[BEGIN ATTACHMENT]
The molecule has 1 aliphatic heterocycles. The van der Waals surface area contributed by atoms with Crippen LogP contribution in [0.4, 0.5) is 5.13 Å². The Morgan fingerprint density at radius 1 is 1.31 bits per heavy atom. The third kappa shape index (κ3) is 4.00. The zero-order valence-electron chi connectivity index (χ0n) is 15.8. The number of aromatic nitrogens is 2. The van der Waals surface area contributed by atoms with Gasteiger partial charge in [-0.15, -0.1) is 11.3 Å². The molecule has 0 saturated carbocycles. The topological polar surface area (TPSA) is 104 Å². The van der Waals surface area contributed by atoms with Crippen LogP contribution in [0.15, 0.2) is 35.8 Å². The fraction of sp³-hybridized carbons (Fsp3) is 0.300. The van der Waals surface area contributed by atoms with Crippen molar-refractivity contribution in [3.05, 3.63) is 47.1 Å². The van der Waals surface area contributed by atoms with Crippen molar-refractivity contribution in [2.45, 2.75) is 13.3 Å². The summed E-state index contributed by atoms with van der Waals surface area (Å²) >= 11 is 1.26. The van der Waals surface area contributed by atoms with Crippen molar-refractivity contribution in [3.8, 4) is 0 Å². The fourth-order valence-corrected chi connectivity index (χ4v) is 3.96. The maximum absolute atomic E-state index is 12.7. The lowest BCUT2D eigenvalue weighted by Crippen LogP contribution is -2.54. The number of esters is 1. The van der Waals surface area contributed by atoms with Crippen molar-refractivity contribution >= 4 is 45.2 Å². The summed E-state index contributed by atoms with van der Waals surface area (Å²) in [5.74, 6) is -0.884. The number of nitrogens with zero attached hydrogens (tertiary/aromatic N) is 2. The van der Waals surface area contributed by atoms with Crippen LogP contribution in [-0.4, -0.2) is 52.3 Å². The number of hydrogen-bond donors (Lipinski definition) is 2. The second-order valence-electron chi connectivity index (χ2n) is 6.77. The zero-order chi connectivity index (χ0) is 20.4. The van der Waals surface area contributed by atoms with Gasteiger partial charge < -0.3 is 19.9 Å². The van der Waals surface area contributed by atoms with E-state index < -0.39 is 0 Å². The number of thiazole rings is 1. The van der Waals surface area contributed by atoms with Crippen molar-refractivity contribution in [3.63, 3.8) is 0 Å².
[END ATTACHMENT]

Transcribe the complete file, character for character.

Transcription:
The molecule has 1 aliphatic heterocycles. The van der Waals surface area contributed by atoms with Crippen LogP contribution in [0.4, 0.5) is 5.13 Å². The Morgan fingerprint density at radius 1 is 1.31 bits per heavy atom. The third kappa shape index (κ3) is 4.00. The zero-order valence-electron chi connectivity index (χ0n) is 15.8. The number of aromatic nitrogens is 2. The van der Waals surface area contributed by atoms with Gasteiger partial charge in [-0.15, -0.1) is 11.3 Å². The molecule has 0 saturated carbocycles. The topological polar surface area (TPSA) is 104 Å². The van der Waals surface area contributed by atoms with Crippen LogP contribution in [0.15, 0.2) is 35.8 Å². The fraction of sp³-hybridized carbons (Fsp3) is 0.300. The van der Waals surface area contributed by atoms with Crippen molar-refractivity contribution in [3.05, 3.63) is 47.1 Å². The van der Waals surface area contributed by atoms with Crippen molar-refractivity contribution in [2.45, 2.75) is 13.3 Å². The summed E-state index contributed by atoms with van der Waals surface area (Å²) >= 11 is 1.26. The van der Waals surface area contributed by atoms with Crippen molar-refractivity contribution in [3.8, 4) is 0 Å². The fourth-order valence-corrected chi connectivity index (χ4v) is 3.96. The maximum absolute atomic E-state index is 12.7. The lowest BCUT2D eigenvalue weighted by Crippen LogP contribution is -2.54. The number of esters is 1. The van der Waals surface area contributed by atoms with Crippen molar-refractivity contribution >= 4 is 45.2 Å². The summed E-state index contributed by atoms with van der Waals surface area (Å²) in [5.74, 6) is -0.884. The number of nitrogens with zero attached hydrogens (tertiary/aromatic N) is 2. The van der Waals surface area contributed by atoms with Crippen LogP contribution in [-0.4, -0.2) is 52.3 Å². The number of hydrogen-bond donors (Lipinski definition) is 2. The second-order valence-electron chi connectivity index (χ2n) is 6.77. The zero-order chi connectivity index (χ0) is 20.4. The van der Waals surface area contributed by atoms with Gasteiger partial charge < -0.3 is 19.9 Å². The van der Waals surface area contributed by atoms with E-state index < -0.39 is 0 Å². The number of thiazole rings is 1. The van der Waals surface area contributed by atoms with Crippen molar-refractivity contribution in [3.63, 3.8) is 0 Å².